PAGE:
A man “had to stand up for five days straight and answer questions;” a man was “forced to strip naked and stand in front of a female interrogator;” a man was “subjected to baths in which ice water was used;” a man was forced to stand on a broken limb until the leg swelled up; a man was forced to stand up for 56 hours straight, until he began to hallucinate; a man was deprived of sleep “for a total of 138.5 hours” in a row; men were subjected to loud music around the clock; a broomstick was placed behind the knees of a man in a stress position, recalling the techniques employed by the medieval Inquisition.

In another episode, “water dousing was used on Abu Hazim, a cloth covered Abu Hazim’s face, and [redacted] poured cold water directly on Abu Hazim’s face to disrupt his breathing. [The linguist] said that when Abu Hazim turned blue, Physician’s Assistant [redacted] removed the cloth so that Abu Hazim could breathe.”

CIA officers willfully ignored recommendations by doctors against the torture methods that were being employed and pressed ahead anyway, even when the person being tortured had no information to provide. Many of the men subjected to torture developed behavioral and psychological problems, including hallucinations, paranoia, insomnia, suicidal ideation, and other complications, with some suffering total breakdowns.

The report is not limited to torture, but depicts the CIA as engaged in what amounts to organized crime on a daily basis. In one episode, the political leadership of a country where a secret CIA torture facility was located “rejected the transfer” of certain detainees, apparently uncomfortable over the political ramifications of CIA torture taking place within its borders.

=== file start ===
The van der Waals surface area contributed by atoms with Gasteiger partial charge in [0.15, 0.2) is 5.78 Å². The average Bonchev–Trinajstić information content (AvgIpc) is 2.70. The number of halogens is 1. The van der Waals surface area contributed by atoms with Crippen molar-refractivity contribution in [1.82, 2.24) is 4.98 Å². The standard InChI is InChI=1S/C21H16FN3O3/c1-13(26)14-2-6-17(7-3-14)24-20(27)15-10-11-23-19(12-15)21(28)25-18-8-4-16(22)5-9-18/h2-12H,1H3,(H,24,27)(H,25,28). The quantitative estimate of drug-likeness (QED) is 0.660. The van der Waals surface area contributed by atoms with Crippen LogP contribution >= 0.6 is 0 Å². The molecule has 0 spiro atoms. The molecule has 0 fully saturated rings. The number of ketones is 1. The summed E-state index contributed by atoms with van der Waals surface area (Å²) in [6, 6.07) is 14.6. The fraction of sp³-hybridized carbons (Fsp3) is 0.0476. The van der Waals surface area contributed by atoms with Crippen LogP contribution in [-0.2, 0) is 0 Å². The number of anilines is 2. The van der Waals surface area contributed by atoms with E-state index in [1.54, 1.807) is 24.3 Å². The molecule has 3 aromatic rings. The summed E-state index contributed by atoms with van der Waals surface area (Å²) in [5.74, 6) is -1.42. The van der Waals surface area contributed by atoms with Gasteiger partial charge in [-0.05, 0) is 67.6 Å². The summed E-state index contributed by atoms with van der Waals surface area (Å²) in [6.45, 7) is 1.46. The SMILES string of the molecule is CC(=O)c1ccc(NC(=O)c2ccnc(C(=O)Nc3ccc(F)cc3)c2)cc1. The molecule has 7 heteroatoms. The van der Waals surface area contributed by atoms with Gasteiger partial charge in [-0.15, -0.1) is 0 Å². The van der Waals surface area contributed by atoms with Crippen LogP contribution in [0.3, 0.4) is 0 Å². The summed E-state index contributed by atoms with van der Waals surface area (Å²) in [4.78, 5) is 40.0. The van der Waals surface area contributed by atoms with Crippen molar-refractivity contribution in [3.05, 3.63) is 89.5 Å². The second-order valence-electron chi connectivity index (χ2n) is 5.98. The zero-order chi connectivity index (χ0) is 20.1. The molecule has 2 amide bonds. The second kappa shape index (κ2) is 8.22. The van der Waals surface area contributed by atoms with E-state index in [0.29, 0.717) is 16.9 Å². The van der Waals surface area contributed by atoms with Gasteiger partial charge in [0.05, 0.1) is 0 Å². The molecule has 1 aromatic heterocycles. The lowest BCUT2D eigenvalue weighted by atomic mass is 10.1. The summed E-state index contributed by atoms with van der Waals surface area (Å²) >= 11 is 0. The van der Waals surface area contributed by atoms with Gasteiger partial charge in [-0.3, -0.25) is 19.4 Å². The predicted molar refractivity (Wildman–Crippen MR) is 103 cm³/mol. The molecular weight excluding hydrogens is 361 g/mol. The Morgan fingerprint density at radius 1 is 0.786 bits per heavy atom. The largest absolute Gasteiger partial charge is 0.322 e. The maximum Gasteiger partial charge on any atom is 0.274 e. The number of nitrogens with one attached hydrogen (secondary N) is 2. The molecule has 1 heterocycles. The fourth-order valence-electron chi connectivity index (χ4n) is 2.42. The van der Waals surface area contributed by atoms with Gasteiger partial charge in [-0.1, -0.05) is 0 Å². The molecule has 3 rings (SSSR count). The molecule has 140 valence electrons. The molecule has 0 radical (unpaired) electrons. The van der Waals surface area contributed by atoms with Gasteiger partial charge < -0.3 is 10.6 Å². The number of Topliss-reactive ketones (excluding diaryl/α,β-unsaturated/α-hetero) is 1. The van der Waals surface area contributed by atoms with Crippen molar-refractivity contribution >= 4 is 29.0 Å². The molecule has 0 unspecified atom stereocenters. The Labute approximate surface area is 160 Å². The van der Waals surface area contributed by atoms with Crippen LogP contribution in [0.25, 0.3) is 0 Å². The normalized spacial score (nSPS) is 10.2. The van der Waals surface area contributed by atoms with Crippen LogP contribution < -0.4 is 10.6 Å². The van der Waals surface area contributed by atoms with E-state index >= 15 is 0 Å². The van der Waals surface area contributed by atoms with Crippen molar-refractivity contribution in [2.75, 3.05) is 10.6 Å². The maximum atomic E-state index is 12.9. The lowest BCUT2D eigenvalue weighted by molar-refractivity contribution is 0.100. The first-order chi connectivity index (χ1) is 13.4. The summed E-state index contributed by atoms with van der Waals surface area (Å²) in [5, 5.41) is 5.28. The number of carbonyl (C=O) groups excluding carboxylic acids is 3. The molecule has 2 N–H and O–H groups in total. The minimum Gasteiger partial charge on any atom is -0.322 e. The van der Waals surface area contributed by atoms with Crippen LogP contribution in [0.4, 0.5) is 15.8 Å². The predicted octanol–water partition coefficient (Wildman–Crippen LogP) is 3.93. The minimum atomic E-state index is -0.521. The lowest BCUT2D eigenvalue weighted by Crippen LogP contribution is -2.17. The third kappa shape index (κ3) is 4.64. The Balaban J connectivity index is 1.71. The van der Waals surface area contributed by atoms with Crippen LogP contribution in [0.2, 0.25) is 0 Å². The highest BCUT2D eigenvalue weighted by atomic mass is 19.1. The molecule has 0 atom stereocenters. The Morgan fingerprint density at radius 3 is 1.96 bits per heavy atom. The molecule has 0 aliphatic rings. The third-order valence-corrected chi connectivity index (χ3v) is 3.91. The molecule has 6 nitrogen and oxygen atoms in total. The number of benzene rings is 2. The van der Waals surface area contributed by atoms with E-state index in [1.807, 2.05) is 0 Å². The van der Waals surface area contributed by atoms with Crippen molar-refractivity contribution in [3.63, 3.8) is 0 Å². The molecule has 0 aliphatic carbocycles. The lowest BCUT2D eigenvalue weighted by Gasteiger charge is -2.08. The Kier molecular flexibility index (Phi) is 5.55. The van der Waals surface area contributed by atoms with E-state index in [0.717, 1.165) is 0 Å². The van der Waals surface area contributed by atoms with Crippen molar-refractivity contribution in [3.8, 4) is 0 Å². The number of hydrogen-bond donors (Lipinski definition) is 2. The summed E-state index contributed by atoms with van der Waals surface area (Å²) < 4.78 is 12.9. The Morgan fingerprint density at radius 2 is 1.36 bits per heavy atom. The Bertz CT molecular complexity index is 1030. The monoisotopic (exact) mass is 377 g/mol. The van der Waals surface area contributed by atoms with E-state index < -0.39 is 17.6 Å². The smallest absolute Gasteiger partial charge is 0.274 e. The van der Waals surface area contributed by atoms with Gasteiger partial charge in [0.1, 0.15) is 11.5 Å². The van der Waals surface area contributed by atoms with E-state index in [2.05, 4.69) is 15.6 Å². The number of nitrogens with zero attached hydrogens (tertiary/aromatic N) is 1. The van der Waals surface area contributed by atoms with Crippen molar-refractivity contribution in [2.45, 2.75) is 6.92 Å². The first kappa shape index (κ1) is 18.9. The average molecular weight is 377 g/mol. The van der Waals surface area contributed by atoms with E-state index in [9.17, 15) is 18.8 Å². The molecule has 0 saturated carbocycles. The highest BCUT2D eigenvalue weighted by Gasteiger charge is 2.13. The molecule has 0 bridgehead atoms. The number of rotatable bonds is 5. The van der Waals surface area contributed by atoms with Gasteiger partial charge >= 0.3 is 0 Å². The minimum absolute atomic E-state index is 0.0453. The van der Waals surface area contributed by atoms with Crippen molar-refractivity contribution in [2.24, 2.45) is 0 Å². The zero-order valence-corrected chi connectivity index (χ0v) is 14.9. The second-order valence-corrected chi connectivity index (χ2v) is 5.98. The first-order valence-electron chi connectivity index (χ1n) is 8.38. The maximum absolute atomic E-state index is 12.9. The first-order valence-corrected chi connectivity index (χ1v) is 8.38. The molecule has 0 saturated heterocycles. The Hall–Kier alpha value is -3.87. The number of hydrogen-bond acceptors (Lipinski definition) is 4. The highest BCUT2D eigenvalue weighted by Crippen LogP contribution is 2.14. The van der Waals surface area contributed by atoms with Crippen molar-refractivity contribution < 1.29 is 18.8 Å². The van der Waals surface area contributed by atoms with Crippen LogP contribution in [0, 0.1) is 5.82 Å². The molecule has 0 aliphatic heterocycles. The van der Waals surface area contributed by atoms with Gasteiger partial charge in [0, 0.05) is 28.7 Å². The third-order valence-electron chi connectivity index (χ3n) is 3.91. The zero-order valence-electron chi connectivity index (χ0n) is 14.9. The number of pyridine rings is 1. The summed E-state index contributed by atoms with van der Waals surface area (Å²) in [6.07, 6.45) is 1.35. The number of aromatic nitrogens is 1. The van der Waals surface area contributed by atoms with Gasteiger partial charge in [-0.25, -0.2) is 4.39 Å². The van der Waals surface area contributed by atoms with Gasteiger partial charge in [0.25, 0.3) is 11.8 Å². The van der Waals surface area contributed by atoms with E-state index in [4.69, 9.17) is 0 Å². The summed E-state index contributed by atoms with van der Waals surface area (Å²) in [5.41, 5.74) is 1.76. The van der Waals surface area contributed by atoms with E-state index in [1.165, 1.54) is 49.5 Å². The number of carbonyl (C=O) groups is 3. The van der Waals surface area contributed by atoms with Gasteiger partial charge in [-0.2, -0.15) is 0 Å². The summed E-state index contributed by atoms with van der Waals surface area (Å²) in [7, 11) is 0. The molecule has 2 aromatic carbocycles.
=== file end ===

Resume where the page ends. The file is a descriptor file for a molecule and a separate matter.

“The following month [redacted] provided [redacted]$ million to Country [redacted]’s [redacted] which officials, for Country [redacted] political leadership, indicated that Country [redacted] was now flexible with regard to the number of CIA detainees at the facility and when the facility would eventually be closed.” In other words, the CIA paid millions in cash bribes to keep the torture facility operational.

The CIA’s torture program was accompanied by constant turf-warring and factional maneuvering by the agency within the Bush administration. While the CIA provided information about its activities to its factional allies, it provided inaccurate information to everyone else or kept them in the dark entirely, dispensing information as a kind of patronage.

By the end of 2006, virtually all of the top officials in the Bush administration knew about the torture program, making them all accomplices in it. When President Bush was finally briefed about the program in April 2006, he “expressed discomfort” only with an “image of a detainee, chained to the ceiling, clothed in a diaper, and forced to go to the bathroom on himself.”

The CIA’s interrogation program did not, it appears, achieve anything at all from an intelligence or national security standpoint. With the country supposedly at risk of an imminent terrorist attack, the CIA at various times lost track of how many detainees it had.

The Senate Intelligence Committee report focuses on the CIA’s inept and mismanaged implementation the program, and there are definite political reasons behind this emphasis. Nevertheless, the CIA’s incompetence is a further reflection of the extent to which democratic norms—as well as professionalism and basic human decency—have disappeared from the internal machinery of the state, which is instead permeated through and through with criminality and corruption.

To be continued